Life and Taxes
It has been said that there are only two things for certain in this world: “Death and taxes.” That said, there are some significant differences in these two certainties. That is where Life and Taxes come from this month! Regarding the first, it is a one-time finite event. The second can be an ongoing issue and, in some cases, follow you even beyond the first certainty. While we may not spend much time contemplating the first certainty, each year as we approach year-end, we may find ourselves consumed with the second.
Life and Taxes
This year may introduce some unique planning questions for year-end tax planning for businesses. Especially those that participated in the Payroll Protection Program (PPP). An article from September 8, 2020 entitled, “How PPP Forgiveness Could Impact Taxes and Financial Reporting” written by Torre Hammer, Partner, Financial Statement Audit Services and Sarah McKnight, Senior Manager, Tax Services for Moss Adams highlighted some challenges that borrowers (and, to a lesser extent, lenders) will face for tax years 2020 and 2021.
At issue is that the CARES Act, which provided the PPP loan relief program. It contemplated that the loan forgiveness for covered expenses would not be included as taxable income for federal tax purposes. However, the IRS issued Notice 2020-32 in April 2020 stating expenses associated with tax-free income are not deductible, thereby effectively reversing the tax-free benefit of the exclusion of loan-forgiveness proceeds from gross income. The IRS Notice doesn’t appear to align with Congress’ expressed intent. However, it is consistent with other rulings as related to tax-free income; unless there is a change to the federal law, the IRS is unlikely to change its opinion. Several advocacy groups, including the AICPA, have argued that this violates the intent of the CARES Act. However, until the legislation changes, the current standard applies. Expect to see the issue addressed in any forthcoming COVID relief legislation.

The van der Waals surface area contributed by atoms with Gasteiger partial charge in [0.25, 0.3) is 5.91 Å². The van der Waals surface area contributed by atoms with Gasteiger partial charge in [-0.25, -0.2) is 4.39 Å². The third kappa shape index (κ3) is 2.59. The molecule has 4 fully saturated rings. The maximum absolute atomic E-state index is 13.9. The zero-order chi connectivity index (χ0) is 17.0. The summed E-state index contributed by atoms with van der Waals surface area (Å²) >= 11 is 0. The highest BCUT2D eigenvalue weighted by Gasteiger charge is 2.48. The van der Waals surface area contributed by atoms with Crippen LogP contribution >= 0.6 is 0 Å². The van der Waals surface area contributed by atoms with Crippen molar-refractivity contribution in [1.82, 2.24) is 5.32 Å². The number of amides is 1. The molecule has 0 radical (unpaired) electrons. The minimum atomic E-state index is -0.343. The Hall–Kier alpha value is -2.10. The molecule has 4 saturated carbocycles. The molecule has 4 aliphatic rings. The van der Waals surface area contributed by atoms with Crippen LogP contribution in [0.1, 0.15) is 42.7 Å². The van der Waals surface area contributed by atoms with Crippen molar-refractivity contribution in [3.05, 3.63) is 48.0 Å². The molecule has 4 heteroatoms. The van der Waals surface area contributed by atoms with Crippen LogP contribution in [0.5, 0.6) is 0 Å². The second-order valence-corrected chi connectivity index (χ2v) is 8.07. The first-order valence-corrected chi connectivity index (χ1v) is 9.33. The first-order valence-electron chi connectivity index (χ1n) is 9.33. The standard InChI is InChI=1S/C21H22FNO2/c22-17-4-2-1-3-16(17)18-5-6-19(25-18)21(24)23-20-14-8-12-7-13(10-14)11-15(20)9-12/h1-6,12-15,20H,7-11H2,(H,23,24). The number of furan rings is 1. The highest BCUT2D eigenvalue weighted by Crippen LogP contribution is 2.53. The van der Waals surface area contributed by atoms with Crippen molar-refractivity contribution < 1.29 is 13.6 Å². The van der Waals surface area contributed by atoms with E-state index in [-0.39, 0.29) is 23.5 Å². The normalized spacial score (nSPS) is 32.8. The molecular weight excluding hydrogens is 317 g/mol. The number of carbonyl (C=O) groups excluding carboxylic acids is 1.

PPP Tax Challenges
The challenges come into play as it relates to potential timing differences between when expenses were incurred and when the loan forgiveness occurs. To get a clearer understanding, let’s consider the timeline for loan forgiveness. The borrower could choose a “covered period” of 8 or 24 weeks or a cutoff within that range. The borrower then has 10 months from the end of the covered period to apply for forgiveness from the lender. The lender then has 60 days to render a decision and request payment from the SBA. The SBA then has 90 days to remit payment to the lender.
Under this timeline, the borrower will be well into 2021 before they are notified that their loan has been forgiven. Under current guidance, expenses associated with the forgiven loan are not deductible. This leaves the borrower with the question of whether the forgiveness increases income in 2020 when the proceeds were received and expenses incurred, or in 2021 when the borrower receives confirmation of the loan forgiveness. If the borrower files their 2020 return before forgiveness has been determined, should they deduct expenses related to PPP funds? Or disallow assuming the loan will be forgiven? If they deduct the expenses, what happens when the loan is forgiven?